How to maintain a good work-life balance while working from home
We are being told that the post-pandemic world will be different in many ways that we cannot always predict. What we have seen during this quarantine period is the great value of working remotely, from home. Companies are certainly catching onto the trend, and most have the flexibility to work from home, if not at all the time, at least when needed. This is an obvious area where things will definitely change. People now telecommuting from home are likely much more interested in continuing this way of working. The benefits of avoiding commuting to work and the costs of working at the office (travel, lunch) adds to the fact that there will be an increase in telecommuting work days. So, how to maintain a good work-life balance while working from home?
To have a successful work-at-home situation workers and companies will need to support best practices for a proper work environment. This will include:
a) Time management: Logging of hours worked versus outcome based performance indicators
b) Physical management: best practices in ergonomics similar to working conditions at the company site
c) Mental and social health: keep a well balanced life that includes continued social activities.
A. Time Management:
Your company will define your required work schedule. Stick to your work schedule by immediately managing the distractions that interrupt your work and with family meetings. Stick to your leisure activities with friends. Stick to a healthy fitness regimen. What, you don’t have one? Then get one!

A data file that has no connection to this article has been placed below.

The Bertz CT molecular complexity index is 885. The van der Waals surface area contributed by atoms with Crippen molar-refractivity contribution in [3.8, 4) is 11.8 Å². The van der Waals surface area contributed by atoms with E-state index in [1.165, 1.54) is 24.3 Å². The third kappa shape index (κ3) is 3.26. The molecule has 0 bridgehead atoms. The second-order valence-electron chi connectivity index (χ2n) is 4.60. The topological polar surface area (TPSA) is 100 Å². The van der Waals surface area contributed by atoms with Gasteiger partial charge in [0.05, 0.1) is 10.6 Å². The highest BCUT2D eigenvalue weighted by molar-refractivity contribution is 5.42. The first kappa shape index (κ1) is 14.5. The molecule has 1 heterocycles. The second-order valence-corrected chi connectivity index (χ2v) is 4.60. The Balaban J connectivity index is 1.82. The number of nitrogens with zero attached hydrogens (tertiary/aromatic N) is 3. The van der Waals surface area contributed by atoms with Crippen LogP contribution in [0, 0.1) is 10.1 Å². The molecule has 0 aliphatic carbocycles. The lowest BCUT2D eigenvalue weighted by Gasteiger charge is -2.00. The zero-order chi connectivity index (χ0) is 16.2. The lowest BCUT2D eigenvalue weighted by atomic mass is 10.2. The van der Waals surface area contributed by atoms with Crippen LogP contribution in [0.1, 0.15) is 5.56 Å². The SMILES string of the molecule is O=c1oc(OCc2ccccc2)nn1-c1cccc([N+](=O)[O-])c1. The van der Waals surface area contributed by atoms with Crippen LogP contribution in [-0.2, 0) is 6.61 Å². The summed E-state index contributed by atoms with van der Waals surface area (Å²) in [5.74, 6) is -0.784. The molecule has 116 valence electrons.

B. Physical management: This expansion in the home working force will require setting up a functional work space with similar ergonomic conditions that have been set up at the office. Proper equipment that supports higher performance, less repetitive stress on the physical body. Next is to set up the Internet and telephonic communications. The family may need to manage WiFi use during work-specific hours to improve work performance.
C. Mental and social health:
Pulling out of regular daily office work related engagement may cause isolation and have unintended side effects. Plan for extra social interactions, some connect-with-the-outside-world time, like a lunch date, an exercise class or a videochat with a friend. Also, work from home can make it easier to eating healthy and to strike a manageable work-life balance.
Get Healthy and stay healthy, says docMIKE!
Yours in Life and Health,